But what really clinched it for me was the characters. For those who know me, this is not surprising. Characters that have that breath of life, that spark that kindles a fire within your heart as if they were real, breathing individuals... This, to me, is the spice of what makes stories brilliant: being able to empathize with a person that does not truly exist. And I do not view this as escapism. Through understanding characters like these, I believe that we are better able to understand ourselves and the people we live with and encounter in our day-to-day lives. Through reading and comprehending great and moving characters we are provided a glimpse and appreciation of human nature itself, in all of its darkness and all of its glory.

But I'm getting way off topic here.

Watchmen is special to me because it has characters that have a depth to them unsurpassed. A big part of that is all the little details I just was talking about, details that Alan Moore put into the story that cause us to think about the motivations of the characters, their idiosyncrasies and their failings. An even larger part is how, in its true essence, Watchmen's plot is just a sideshow. As Alan Moore himself put it, "The plot itself is of no great consequence... It just really isn't the most interesting thing about Watchmen."

What is special is the characters. They are appreciated and regarded on a level that is intense, personal, psychological, and psychoanalytical. Every character gets his or her moment in the limelight, and we discover through flashbacks, actions, and dialogue the events that made each character into who they are today. None of them are perfect. All of them have issues. Even the most powerful among them, Dr. Manhattan, is himself paralyzed into inaction, not because of some physical failing but from an inability to move beyond his own memories and his own flawed understanding of human life. Rorschach is only able to see things in Manichean terms, fighting an endless, never-ending battle against evil that can never be won, a viewpoint that we see was directly brought about by earlier experiences and memories. Ozymandias' perspective is formulated by an idolization of Alexander the Great, an obsession so grand that he embarks on his own travels to follow in Alexander's footsteps.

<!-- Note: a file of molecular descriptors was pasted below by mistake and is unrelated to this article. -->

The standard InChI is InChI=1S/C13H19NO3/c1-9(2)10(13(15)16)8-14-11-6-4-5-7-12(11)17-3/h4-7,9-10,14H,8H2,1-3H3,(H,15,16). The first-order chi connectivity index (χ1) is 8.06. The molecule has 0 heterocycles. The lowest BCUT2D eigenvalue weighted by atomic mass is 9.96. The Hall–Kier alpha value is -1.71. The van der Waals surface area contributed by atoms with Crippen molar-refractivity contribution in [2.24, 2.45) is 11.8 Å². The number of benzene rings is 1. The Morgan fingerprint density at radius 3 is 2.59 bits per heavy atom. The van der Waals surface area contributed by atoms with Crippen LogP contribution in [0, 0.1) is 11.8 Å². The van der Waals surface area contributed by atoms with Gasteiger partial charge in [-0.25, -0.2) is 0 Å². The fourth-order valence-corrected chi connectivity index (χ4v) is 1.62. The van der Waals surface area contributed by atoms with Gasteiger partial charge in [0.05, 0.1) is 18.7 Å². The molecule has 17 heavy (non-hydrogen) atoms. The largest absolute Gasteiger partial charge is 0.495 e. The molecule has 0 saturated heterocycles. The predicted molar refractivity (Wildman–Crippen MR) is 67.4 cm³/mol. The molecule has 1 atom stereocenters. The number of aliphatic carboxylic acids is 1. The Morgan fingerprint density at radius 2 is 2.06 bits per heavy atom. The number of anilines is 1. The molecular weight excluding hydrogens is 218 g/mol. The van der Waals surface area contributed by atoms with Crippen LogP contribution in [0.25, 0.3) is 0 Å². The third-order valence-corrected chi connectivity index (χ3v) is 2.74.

Everything that these characters have done and do throughout Watchmen defines them, and it is truly impressive to see such attention to detail, especially in a comic book. They are not real, but I feel as if I know them. This is only assisted by the interim sections; between every comic there are fictional documents written by and about the characters. Again, while unnecessary to the overall plot, they provide windows into the characters' very souls. The average reader might be tempted to skip them since they aren't part of the comic themselves, but I would argue that you aren't getting the full picture without them.


It is hard for me to conclude this without sounding like a broken record. All I can really say is that Watchmen is truly one of the greatest stories I've ever read. It is dark, it is gritty, and there are a great many moments that may make you want to cry. But beyond all this is an optimistic viewpoint of the majesty and inherent goodness of human nature. This is one of the most depressing comics I've ever read. And yet it is also one of the most uplifting. The fact that a story, completely fictional, was able to bring this about and make me care for characters wholly unreal speaks to the power of its words and images.

Go into it with open eyes and you will not be disappointed.

1 comment: